A trial run with a potential nanny is crucial for both nannies and families to ensure that personalities, belief systems and methods of discipline all match up or compliment each other in a positive way. A nanny can say they are loving and caring in the interview, but what are they really like when your child is actually crying in front of them? A family probably won’t bring their children into the interview process, but a trial run is a great way to see how the nanny blends into the home and interacts with the children. We can’t tell you how many nannies have done great in the interview but didn’t meet the family’s needs in the trial, or how many nannies were shy in the interview but absolutely flourished in the trial. The idea of a trial can feel overwhelming, but we’ve broken it down into easy steps to assist you in making sure your trial is productive and beneficial to finding your family’s next nanny. If you have additional questions or need help with any of these steps, reach out to us!
Communication is the foundation of every relationship. Discuss expectations with your prospective nanny and have them written down and displayed in a space where they can see. Before the trial begins, go through each task or desire point by point to ensure that everyone is on the same page. Not everyone can get it right the first time, but if the nanny isn’t following instructions or taking direction well during the trial, that’s a very telling sign. But if they go above and beyond what was discussed, asking questions and taking direction well, that’s a great candidate. We have an agreement forms and checklists on our resources page to assist families in brainstorming what you may want or need from a nanny, and how to articulate those needs to maximize the relationship. Let us know if you have any questions or need help forming and articulating your expectations for your nanny’s trial.
Even if you decide not to hire a nanny, a trial is still a day spent working and they deserve to be paid for the hours given. A trial period is typically paid in the same hourly amount you are offering for the job.
communication is key! It’s imperative that both you and your nanny are open with each other about expectations
Every household is different, and every nanny comes in with a different background of experiences. It’s important to communicate your expectations and have your trial period reflect what a day would be like for the nanny and your children. If your nanny is thriving, so are your children. Help your nanny help you by giving them clear instructions and information they need such as allergies, restrictions like limited screen time or snack time, information on the best ways to put them down for a nap, etc. Don’t leave your nanny to guess what you need, you want to see how they follow directions. If you are unsure what a day for your nanny would look like, reach out to us and we can help you create a schedule for both your trial and your nanny’s day-to-day life.
We can’t say it enough: communication is key! It’s imperative that both you and your nanny are open with each other about expectations. After the trial, ask them leading questions about what’s high on your priority list: were you comfortable driving to the park? how did you feel correcting our child’s behavior? was cooking meals too much? Inversely, be honest in answering your prospective nanny’s questions. Kindly offer suggestions on how they could do better next time, but give them the room to find their footing, it’s not easy entering someone else’s home! The communication during the trial period with your new nanny is your chance to set boundaries and groundwork for your future in working together, it’s much easier to correct behavior in the beginning and steer the course towards success than it is once you have all settled into a routine.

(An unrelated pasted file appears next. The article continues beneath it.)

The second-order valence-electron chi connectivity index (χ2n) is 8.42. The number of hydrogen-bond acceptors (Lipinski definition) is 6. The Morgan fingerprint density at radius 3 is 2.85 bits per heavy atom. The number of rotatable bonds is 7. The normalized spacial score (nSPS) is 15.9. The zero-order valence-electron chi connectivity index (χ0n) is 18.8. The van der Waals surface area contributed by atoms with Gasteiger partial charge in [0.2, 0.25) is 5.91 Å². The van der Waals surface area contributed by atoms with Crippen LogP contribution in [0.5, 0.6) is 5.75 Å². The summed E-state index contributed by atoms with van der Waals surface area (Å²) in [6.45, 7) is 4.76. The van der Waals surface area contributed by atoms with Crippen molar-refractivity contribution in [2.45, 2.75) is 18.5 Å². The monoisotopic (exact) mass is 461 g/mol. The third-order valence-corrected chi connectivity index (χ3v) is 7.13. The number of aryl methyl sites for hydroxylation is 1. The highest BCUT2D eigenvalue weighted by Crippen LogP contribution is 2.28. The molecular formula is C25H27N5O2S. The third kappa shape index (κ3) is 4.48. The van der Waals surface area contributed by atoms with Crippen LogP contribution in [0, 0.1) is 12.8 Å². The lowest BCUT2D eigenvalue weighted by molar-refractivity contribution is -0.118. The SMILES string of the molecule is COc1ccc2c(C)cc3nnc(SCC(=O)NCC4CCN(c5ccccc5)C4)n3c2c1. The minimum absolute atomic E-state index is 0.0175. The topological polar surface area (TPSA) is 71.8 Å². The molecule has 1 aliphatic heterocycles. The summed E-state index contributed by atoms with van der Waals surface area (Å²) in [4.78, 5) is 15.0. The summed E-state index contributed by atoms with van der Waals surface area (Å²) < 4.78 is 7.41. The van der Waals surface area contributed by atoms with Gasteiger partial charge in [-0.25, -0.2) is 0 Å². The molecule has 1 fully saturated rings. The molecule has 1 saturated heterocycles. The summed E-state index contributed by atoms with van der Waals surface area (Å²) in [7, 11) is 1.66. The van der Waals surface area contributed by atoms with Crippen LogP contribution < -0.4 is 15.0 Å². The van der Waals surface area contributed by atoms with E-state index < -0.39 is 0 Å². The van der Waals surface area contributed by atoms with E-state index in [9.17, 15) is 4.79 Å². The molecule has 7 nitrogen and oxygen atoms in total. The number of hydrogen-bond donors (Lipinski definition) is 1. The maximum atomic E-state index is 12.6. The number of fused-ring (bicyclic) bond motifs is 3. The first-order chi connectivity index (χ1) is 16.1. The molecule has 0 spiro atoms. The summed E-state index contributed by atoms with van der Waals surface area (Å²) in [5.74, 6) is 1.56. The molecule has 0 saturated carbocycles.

Ideally, during the trail you would be able to walk your prospective nanny through the day, showing them what parks to go to, when to give snacks, where to find certain necessities, how to handle certain situations. Of course with busy schedules, it is not always possible, but you should set aside a little time to observe the nanny with your child, stepping in when needed and being there if the nanny has any questions. It is also valuable for your child to get one on one time with the nanny to give them room to see if they are a good fit for each other.
Even if the nanny has every qualification and seems to be everything you wanted on paper, but something in your gut says it isn’t working out – listen to it! This is what trials are all about. Maybe the right candidate doesn’t check all of your boxes in the interview, but during the trial they connect with your child like no one else has. Be honest with yourself and with your potential nanny and move forward if your gut believes it’s the right move, and let it go if it’s not.
Let us know how your nanny trials have gone! If you are interested in learning more about how to conduct a nanny trial, or are ready to begin your search for your perfect nanny, reach out to us. We are more than happy to answer any questions or concerns you may have, even if you are not registered with us. Let me know your trial top tips below!